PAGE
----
Orioles Card "O" the Day

An intersection of two of my passions: baseball cards and the Baltimore Orioles. Updated daily?

Thursday, September 17, 2009

Dave Schmidt, 1989 Fleer #618

Across the wide spectrum of baseball card collecting, 1989 Fleer has been roundly and justifiably panned. Like all late Eighties cards, the set was so mass-produced that it's used as legal tender on some island nations. Many of the photos have terrible lighting, with players alternately washed out by blinding sunlight or cloaked in shadows. Plus, the design is butt-ugly. When have gray borders ever worked, and what is the deal with the white pinstripes? It looks like a bad suit or a set of vertical blinds. If it weren't for Billy Ripken's unspeakable bat knob, the set would be completely ignored twenty years later.

But as I was flipping through my 1989 Orioles box the other night, I took a closer look at one of Fleer's notorious bombs and found some eye-raising photos. This Dave Schmidt card is the best of the bunch in my humble opinion. It's a crummy shot of the featured player, of course. He's not looking at the camera, he's not pitching or even warming up, and we can't begin to guess what has grabbed his attention. But we can also see a blurry fan in a bright red jacket sitting a few rows back who appears to be clutching his head in pain, probably because he just spent his hard-earned money to see the home team play against the dreadful 1988 Orioles. Tomorrow night Frank Viola and the defending champion Twins come to town...why didn't you double-check the paper before you left the house, pal? Your loss.

But even Mr. Red Jacket pales in comparison to the horror that lurks over Schmidt's right shoulder. Outfitted in sinister black and glowering malevolently, Mike Morgan swears oaths at his teammate and plots the coming moment in which he will strike out at his fellow righthanded journeyman starter, because there can be only one. Sure, they all say Morgan is mad when he tells them that he will pitch across the decades, straight on into the 21st Century. But he'll do it, all right. He'll show them all, even if he has to drain Dave Schmidt of his life force to make it happen. Poor Dave doesn't suspect a thing. They never do.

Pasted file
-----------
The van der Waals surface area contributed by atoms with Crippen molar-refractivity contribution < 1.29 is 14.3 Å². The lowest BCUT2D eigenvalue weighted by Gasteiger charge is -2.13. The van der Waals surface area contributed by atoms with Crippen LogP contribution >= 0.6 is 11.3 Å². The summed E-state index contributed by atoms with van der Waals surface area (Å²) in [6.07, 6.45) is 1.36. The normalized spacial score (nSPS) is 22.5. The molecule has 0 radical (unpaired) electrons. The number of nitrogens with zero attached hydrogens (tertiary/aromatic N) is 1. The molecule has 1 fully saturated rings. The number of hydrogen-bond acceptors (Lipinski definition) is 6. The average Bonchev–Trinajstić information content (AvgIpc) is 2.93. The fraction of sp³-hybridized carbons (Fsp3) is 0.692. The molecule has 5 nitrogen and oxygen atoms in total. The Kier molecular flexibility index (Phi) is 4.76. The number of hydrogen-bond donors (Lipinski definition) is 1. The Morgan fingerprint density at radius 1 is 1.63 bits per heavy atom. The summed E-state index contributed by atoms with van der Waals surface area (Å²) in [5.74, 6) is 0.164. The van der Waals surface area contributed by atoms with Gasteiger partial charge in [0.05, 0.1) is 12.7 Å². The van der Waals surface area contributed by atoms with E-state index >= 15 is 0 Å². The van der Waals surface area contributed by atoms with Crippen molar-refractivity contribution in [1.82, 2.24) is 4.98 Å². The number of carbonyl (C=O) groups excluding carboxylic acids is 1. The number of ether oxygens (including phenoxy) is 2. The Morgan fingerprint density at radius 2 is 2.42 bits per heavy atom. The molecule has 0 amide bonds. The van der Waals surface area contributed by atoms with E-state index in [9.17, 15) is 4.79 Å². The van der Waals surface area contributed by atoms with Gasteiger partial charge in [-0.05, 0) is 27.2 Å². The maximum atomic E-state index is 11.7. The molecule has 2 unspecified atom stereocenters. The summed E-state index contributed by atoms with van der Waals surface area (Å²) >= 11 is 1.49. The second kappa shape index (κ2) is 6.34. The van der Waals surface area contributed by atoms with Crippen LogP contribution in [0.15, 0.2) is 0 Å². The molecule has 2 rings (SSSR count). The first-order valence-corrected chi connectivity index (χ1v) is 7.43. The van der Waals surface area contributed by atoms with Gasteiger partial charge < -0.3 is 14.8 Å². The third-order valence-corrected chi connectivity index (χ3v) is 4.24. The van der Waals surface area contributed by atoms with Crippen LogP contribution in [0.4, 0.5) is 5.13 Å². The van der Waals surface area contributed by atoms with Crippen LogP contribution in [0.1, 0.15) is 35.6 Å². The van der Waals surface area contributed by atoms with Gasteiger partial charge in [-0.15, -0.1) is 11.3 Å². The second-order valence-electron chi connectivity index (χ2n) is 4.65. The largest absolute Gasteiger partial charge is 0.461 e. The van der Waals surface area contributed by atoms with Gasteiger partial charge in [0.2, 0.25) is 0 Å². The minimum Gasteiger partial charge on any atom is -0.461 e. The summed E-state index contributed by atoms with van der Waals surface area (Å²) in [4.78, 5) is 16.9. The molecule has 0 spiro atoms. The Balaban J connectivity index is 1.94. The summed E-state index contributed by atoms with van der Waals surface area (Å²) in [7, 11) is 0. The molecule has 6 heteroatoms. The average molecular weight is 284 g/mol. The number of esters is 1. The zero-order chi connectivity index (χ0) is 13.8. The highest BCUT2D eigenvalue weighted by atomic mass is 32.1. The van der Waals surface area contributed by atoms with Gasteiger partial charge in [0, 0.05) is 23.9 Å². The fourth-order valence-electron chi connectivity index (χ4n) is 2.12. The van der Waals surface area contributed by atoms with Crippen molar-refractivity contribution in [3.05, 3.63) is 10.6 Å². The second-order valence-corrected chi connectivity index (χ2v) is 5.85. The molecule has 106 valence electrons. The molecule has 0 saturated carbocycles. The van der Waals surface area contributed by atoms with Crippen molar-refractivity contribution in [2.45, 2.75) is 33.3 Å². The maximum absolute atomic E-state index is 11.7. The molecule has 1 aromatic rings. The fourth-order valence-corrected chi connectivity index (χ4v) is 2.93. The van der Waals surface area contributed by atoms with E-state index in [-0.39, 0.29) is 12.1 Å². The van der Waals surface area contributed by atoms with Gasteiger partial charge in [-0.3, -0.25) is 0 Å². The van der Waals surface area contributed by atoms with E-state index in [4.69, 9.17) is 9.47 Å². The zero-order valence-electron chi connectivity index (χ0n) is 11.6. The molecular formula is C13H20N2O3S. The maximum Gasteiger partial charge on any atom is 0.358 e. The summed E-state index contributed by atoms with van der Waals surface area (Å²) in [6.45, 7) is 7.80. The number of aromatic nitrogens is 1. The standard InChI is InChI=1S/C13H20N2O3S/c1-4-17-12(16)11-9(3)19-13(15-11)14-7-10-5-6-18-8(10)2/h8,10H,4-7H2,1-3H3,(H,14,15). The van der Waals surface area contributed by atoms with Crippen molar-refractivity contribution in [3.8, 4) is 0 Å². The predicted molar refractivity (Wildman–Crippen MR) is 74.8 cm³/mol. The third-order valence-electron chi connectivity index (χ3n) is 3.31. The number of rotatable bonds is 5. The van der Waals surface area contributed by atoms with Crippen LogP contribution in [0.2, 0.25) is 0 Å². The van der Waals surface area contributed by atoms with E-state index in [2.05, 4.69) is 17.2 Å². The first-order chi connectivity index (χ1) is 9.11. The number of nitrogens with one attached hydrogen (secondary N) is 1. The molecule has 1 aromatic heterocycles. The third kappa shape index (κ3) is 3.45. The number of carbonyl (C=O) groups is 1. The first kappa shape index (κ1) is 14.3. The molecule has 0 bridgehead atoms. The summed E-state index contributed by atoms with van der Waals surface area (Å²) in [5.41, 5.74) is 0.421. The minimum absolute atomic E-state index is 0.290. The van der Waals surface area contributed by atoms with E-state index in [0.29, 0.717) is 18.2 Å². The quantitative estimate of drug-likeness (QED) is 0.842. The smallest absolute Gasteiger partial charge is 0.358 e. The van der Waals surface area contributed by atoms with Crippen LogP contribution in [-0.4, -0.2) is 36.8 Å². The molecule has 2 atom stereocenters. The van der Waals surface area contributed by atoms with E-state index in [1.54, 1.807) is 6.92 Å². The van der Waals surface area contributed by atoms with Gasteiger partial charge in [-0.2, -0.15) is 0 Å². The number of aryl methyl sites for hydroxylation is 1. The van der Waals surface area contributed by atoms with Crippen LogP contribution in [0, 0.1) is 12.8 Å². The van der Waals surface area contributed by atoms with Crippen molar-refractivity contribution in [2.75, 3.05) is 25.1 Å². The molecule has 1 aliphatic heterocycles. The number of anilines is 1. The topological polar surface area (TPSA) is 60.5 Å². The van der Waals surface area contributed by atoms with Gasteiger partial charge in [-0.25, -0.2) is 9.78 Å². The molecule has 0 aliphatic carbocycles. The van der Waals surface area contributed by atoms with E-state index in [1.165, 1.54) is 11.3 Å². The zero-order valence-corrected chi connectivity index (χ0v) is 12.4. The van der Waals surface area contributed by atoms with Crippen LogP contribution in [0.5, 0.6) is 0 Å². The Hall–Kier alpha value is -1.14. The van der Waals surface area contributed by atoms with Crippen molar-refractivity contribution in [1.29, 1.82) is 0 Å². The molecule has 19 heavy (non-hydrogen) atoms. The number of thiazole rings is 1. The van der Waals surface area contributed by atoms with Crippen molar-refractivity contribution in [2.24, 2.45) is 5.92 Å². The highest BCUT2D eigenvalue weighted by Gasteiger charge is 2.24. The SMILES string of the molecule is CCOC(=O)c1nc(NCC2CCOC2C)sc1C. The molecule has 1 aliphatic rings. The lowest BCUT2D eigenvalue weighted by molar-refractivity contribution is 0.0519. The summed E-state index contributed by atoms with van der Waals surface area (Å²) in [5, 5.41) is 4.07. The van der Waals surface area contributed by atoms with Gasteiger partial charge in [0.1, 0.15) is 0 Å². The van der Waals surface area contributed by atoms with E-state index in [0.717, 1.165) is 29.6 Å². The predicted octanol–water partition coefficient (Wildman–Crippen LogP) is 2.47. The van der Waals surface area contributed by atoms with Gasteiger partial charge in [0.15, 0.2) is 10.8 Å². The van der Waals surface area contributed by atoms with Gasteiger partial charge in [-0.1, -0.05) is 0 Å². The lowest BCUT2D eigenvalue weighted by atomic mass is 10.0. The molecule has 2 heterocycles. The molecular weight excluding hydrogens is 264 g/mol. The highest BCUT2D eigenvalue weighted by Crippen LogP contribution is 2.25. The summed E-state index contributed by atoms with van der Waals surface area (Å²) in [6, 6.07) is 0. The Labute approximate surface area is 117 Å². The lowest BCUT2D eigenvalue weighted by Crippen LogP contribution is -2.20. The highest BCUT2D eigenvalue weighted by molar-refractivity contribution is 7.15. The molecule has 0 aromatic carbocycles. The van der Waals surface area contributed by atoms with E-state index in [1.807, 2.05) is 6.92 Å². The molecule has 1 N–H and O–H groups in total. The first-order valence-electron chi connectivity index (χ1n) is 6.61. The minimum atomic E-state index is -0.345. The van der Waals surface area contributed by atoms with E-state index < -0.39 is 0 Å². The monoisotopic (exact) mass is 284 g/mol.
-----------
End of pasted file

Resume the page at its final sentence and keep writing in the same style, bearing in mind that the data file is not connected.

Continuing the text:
Larry said...

1.) I'm pretty sure that image was shot at Anaheim Stadium.

2.) I once talked to Morgan once, when he was with the Diamondbacks in 2001/02. I asked him how long he would be pitching and his response was, "until my arm falls off."

I assume he was just joking around, but he did have a long Major League career - even if he was hyped up as a Todd Van Poppel before there was a Todd Van Poppel.

Kevin said...

1) I suspect you're right.

2) That's a great story. Morgan was also part of a terrible trade by the Yankees early on:

December 9, 1982: Traded by the New York Yankees with Dave Collins, Fred McGriff and cash to the Toronto Blue Jays for Tom Dodd and Dale Murray.

Maybe they thought they were getting EDDIE Murray!